When Thomas Coleman confronts Sam, the thing that really infuriates him is the particular lie Sam had told Anne Marie. By telling her that his parents had died in a house fire, Sam had commandeered Thomas's story and tried to pass it off as his own. Because of this lie, the story of the perfect life Sam thinks he has found begins to unravel. Sam returns to his parents' house, where he finds things have changed dramatically since he was last there about 10 years earlier. In the meantime, someone starts setting fires to the houses of other writers in New England. Sam decides to find out who this arsonist is.

That this book is about the power of stories becomes evident early on. At his trial for burning down the Emily Dickinson house, Sam protests that it was an accident and that all the stories his mother had told him prompted him to break into the house. At sentencing, the judge told Sam to ponder the following question while serving his sentence:

“It’s an interesting question, is it not? Can a story be good only if it produces an effect? If the effect is a bad one, but intended, has the story done its job? Is it then a good story? If the story produces an effect other than the intended one, is it then a bad story? Can a story be said to produce an effect at all? Should we expect it to? Can we blame the story for anything? Can a story actually do anything at all? . . . For instance, Mr. Pulsifer, can a story actually be blamed for arson and murder?” (p. 71)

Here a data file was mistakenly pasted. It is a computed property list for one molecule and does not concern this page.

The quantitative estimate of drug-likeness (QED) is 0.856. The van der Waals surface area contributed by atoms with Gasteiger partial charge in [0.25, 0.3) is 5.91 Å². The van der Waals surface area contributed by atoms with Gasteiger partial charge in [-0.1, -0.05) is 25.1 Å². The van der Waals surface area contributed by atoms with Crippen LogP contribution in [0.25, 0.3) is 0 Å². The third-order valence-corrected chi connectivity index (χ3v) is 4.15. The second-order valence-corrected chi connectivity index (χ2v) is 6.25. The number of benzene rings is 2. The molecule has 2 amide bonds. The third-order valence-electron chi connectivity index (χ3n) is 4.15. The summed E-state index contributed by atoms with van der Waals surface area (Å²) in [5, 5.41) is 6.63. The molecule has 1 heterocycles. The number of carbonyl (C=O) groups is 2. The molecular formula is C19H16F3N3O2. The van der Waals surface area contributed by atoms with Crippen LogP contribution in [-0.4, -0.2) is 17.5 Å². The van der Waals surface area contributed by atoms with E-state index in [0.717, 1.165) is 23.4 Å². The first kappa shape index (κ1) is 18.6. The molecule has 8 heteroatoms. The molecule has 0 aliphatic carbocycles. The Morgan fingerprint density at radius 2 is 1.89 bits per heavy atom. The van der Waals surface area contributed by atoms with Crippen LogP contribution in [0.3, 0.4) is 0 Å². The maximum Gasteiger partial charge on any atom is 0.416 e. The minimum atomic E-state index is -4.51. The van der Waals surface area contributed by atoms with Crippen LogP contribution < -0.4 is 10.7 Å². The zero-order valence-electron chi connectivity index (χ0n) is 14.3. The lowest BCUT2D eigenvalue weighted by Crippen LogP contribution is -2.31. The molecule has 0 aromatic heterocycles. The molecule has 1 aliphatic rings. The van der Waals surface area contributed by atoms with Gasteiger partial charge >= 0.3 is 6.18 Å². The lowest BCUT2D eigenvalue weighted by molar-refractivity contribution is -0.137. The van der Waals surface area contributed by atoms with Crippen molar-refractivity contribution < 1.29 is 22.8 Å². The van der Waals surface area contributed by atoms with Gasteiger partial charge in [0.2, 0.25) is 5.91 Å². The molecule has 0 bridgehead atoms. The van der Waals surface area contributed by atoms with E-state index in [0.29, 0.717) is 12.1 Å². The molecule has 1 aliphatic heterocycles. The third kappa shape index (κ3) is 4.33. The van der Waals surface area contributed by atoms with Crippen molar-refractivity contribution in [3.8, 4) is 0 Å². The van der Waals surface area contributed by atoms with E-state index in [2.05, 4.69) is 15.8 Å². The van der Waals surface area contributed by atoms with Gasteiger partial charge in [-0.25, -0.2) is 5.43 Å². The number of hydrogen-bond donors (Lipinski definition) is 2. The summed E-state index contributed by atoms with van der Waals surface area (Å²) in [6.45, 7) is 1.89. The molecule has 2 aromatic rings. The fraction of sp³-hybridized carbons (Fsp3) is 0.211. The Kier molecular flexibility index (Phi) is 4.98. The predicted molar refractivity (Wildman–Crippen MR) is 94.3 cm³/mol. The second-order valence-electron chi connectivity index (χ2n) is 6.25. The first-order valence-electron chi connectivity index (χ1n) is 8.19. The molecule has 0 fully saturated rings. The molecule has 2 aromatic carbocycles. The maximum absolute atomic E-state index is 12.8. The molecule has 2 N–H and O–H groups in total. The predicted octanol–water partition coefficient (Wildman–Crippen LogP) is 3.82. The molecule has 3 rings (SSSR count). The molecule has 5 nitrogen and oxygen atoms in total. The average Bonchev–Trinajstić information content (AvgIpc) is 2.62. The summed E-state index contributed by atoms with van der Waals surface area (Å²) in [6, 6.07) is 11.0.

When Sam returns to his parents' house after Anne Marie kicks him out, he makes up a story to explain to himself the changes he finds there. When he sets out to discover who is now setting fire to writers' houses, he consciously patterns his behavior after that of famous detectives he's read about in novels. During his investigation he meets a professor of American literature who hates literature because she fears becoming a character in a story, particularly one of Willa Cather's female characters or Mark Twain's Aunt Polly. There are numerous allusions to literature and some mild satire. Harry Potter devotees, although not explicitly named, take a hit. And, at one point, Sam visits Book Warehouse, where he finds a book group discussing a book in the cafe: “They weren’t talking about the book, not exactly; that’s the first thing I found out. Instead they were talking about how they felt” (p. 83). The title of the book under discussion is Listen, and the dust jacket asks readers to ponder questions such as “How does this book make you feel about the Human Condition?” (p. 85). From the cafe Sam wanders into the store's memoir section: